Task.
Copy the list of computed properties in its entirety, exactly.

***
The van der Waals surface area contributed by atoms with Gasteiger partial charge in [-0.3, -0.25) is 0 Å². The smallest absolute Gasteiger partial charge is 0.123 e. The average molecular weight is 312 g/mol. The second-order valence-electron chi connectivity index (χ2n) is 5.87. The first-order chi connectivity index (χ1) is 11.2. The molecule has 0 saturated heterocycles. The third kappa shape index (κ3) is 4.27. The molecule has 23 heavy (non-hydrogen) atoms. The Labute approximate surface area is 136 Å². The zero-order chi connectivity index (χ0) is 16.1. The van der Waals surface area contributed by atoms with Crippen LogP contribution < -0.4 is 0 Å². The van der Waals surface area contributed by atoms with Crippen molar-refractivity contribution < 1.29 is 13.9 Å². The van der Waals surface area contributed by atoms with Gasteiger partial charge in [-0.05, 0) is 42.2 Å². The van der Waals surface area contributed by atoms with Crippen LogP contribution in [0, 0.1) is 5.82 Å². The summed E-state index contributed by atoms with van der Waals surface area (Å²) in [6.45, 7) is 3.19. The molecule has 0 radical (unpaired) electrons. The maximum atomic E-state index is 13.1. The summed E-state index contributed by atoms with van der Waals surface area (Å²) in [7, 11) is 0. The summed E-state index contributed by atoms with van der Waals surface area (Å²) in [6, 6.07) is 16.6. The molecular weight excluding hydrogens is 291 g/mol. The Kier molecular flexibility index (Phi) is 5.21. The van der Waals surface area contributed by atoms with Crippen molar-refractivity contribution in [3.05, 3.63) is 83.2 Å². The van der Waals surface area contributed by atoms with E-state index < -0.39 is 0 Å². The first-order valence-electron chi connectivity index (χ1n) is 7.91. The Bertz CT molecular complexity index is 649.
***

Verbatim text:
The van der Waals surface area contributed by atoms with Gasteiger partial charge in [-0.3, -0.25) is 0 Å². The smallest absolute Gasteiger partial charge is 0.123 e. The average molecular weight is 312 g/mol. The second-order valence-electron chi connectivity index (χ2n) is 5.87. The first-order chi connectivity index (χ1) is 11.2. The molecule has 0 saturated heterocycles. The third kappa shape index (κ3) is 4.27. The molecule has 23 heavy (non-hydrogen) atoms. The Labute approximate surface area is 136 Å². The zero-order chi connectivity index (χ0) is 16.1. The van der Waals surface area contributed by atoms with Crippen LogP contribution < -0.4 is 0 Å². The van der Waals surface area contributed by atoms with Crippen molar-refractivity contribution < 1.29 is 13.9 Å². The van der Waals surface area contributed by atoms with Gasteiger partial charge in [-0.05, 0) is 42.2 Å². The van der Waals surface area contributed by atoms with Crippen LogP contribution in [0, 0.1) is 5.82 Å². The summed E-state index contributed by atoms with van der Waals surface area (Å²) in [6.45, 7) is 3.19. The molecule has 0 radical (unpaired) electrons. The maximum atomic E-state index is 13.1. The summed E-state index contributed by atoms with van der Waals surface area (Å²) in [7, 11) is 0. The summed E-state index contributed by atoms with van der Waals surface area (Å²) in [6, 6.07) is 16.6. The molecular weight excluding hydrogens is 291 g/mol. The Kier molecular flexibility index (Phi) is 5.21. The van der Waals surface area contributed by atoms with Crippen molar-refractivity contribution in [3.05, 3.63) is 83.2 Å². The van der Waals surface area contributed by atoms with E-state index < -0.39 is 0 Å². The first-order valence-electron chi connectivity index (χ1n) is 7.91. The Bertz CT molecular complexity index is 649.